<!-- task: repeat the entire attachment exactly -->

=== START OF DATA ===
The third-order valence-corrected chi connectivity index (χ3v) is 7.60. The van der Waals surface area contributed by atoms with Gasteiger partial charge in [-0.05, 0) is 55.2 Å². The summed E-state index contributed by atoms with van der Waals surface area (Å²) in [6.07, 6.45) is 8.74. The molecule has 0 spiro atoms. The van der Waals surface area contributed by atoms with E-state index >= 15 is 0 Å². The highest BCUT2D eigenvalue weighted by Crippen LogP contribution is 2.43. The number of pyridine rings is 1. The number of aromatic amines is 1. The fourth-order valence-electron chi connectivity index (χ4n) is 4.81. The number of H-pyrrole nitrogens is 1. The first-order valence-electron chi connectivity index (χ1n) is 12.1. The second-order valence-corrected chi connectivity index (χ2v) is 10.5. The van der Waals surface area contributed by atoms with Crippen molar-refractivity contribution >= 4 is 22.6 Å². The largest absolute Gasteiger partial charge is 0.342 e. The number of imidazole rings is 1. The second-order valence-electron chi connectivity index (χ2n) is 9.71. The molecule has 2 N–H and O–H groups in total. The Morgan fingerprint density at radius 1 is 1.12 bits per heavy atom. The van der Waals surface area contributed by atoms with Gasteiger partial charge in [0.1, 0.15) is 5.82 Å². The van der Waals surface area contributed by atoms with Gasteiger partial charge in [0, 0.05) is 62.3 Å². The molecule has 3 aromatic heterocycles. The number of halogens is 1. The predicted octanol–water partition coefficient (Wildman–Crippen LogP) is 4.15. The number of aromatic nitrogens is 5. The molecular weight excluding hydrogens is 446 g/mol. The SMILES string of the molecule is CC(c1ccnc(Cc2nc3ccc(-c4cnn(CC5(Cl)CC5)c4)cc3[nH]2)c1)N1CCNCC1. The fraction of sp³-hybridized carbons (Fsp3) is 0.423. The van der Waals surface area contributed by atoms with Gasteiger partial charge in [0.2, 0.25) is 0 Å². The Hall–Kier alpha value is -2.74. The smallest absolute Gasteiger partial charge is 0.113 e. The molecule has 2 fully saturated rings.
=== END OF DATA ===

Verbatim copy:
The third-order valence-corrected chi connectivity index (χ3v) is 7.60. The van der Waals surface area contributed by atoms with Gasteiger partial charge in [-0.05, 0) is 55.2 Å². The summed E-state index contributed by atoms with van der Waals surface area (Å²) in [6.07, 6.45) is 8.74. The molecule has 0 spiro atoms. The van der Waals surface area contributed by atoms with E-state index >= 15 is 0 Å². The highest BCUT2D eigenvalue weighted by Crippen LogP contribution is 2.43. The number of pyridine rings is 1. The number of aromatic amines is 1. The fourth-order valence-electron chi connectivity index (χ4n) is 4.81. The number of H-pyrrole nitrogens is 1. The first-order valence-electron chi connectivity index (χ1n) is 12.1. The second-order valence-corrected chi connectivity index (χ2v) is 10.5. The van der Waals surface area contributed by atoms with Crippen molar-refractivity contribution >= 4 is 22.6 Å². The largest absolute Gasteiger partial charge is 0.342 e. The number of imidazole rings is 1. The second-order valence-electron chi connectivity index (χ2n) is 9.71. The molecule has 2 N–H and O–H groups in total. The Morgan fingerprint density at radius 1 is 1.12 bits per heavy atom. The van der Waals surface area contributed by atoms with Gasteiger partial charge in [0.1, 0.15) is 5.82 Å². The van der Waals surface area contributed by atoms with Gasteiger partial charge in [0, 0.05) is 62.3 Å². The molecule has 3 aromatic heterocycles. The number of halogens is 1. The predicted octanol–water partition coefficient (Wildman–Crippen LogP) is 4.15. The number of aromatic nitrogens is 5. The molecular weight excluding hydrogens is 446 g/mol. The SMILES string of the molecule is CC(c1ccnc(Cc2nc3ccc(-c4cnn(CC5(Cl)CC5)c4)cc3[nH]2)c1)N1CCNCC1. The fraction of sp³-hybridized carbons (Fsp3) is 0.423. The van der Waals surface area contributed by atoms with Gasteiger partial charge in [0.2, 0.25) is 0 Å². The Hall–Kier alpha value is -2.74. The smallest absolute Gasteiger partial charge is 0.113 e. The molecule has 2 fully saturated rings.